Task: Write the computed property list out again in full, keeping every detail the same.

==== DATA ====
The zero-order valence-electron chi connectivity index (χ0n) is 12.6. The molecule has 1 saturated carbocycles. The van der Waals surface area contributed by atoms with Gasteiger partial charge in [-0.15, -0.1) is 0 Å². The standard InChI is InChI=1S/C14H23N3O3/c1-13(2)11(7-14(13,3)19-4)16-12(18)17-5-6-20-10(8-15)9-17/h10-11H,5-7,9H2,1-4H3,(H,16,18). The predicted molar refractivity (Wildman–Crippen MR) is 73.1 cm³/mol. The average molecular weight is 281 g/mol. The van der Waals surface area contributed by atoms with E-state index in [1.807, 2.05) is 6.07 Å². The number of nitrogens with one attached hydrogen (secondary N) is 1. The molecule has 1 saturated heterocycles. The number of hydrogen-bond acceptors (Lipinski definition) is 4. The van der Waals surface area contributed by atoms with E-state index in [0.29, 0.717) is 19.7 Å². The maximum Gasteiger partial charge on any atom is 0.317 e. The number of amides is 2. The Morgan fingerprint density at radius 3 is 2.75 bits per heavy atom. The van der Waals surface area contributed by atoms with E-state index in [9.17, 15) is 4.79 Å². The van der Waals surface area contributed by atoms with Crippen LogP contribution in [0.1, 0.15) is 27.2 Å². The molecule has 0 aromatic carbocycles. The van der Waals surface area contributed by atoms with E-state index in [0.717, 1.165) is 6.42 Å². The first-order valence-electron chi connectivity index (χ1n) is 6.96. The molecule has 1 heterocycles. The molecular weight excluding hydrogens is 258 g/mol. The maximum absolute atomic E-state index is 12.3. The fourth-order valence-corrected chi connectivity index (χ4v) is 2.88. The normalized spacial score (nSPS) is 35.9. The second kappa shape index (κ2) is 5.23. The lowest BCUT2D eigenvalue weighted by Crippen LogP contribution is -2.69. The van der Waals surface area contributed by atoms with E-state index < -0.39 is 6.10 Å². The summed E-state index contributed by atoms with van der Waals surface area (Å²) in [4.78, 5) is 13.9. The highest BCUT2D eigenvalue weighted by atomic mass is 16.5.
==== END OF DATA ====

The zero-order valence-electron chi connectivity index (χ0n) is 12.6. The molecule has 1 saturated carbocycles. The van der Waals surface area contributed by atoms with Gasteiger partial charge in [-0.15, -0.1) is 0 Å². The standard InChI is InChI=1S/C14H23N3O3/c1-13(2)11(7-14(13,3)19-4)16-12(18)17-5-6-20-10(8-15)9-17/h10-11H,5-7,9H2,1-4H3,(H,16,18). The predicted molar refractivity (Wildman–Crippen MR) is 73.1 cm³/mol. The average molecular weight is 281 g/mol. The van der Waals surface area contributed by atoms with E-state index in [1.807, 2.05) is 6.07 Å². The number of nitrogens with one attached hydrogen (secondary N) is 1. The molecule has 1 saturated heterocycles. The number of hydrogen-bond acceptors (Lipinski definition) is 4. The van der Waals surface area contributed by atoms with E-state index in [0.29, 0.717) is 19.7 Å². The maximum Gasteiger partial charge on any atom is 0.317 e. The number of amides is 2. The Morgan fingerprint density at radius 3 is 2.75 bits per heavy atom. The van der Waals surface area contributed by atoms with E-state index in [9.17, 15) is 4.79 Å². The van der Waals surface area contributed by atoms with Crippen LogP contribution in [0.1, 0.15) is 27.2 Å². The molecule has 0 aromatic carbocycles. The van der Waals surface area contributed by atoms with E-state index in [0.717, 1.165) is 6.42 Å². The first-order valence-electron chi connectivity index (χ1n) is 6.96. The molecule has 1 heterocycles. The molecular weight excluding hydrogens is 258 g/mol. The maximum absolute atomic E-state index is 12.3. The fourth-order valence-corrected chi connectivity index (χ4v) is 2.88. The normalized spacial score (nSPS) is 35.9. The second kappa shape index (κ2) is 5.23. The lowest BCUT2D eigenvalue weighted by Crippen LogP contribution is -2.69. The van der Waals surface area contributed by atoms with E-state index < -0.39 is 6.10 Å². The summed E-state index contributed by atoms with van der Waals surface area (Å²) in [4.78, 5) is 13.9. The highest BCUT2D eigenvalue weighted by atomic mass is 16.5.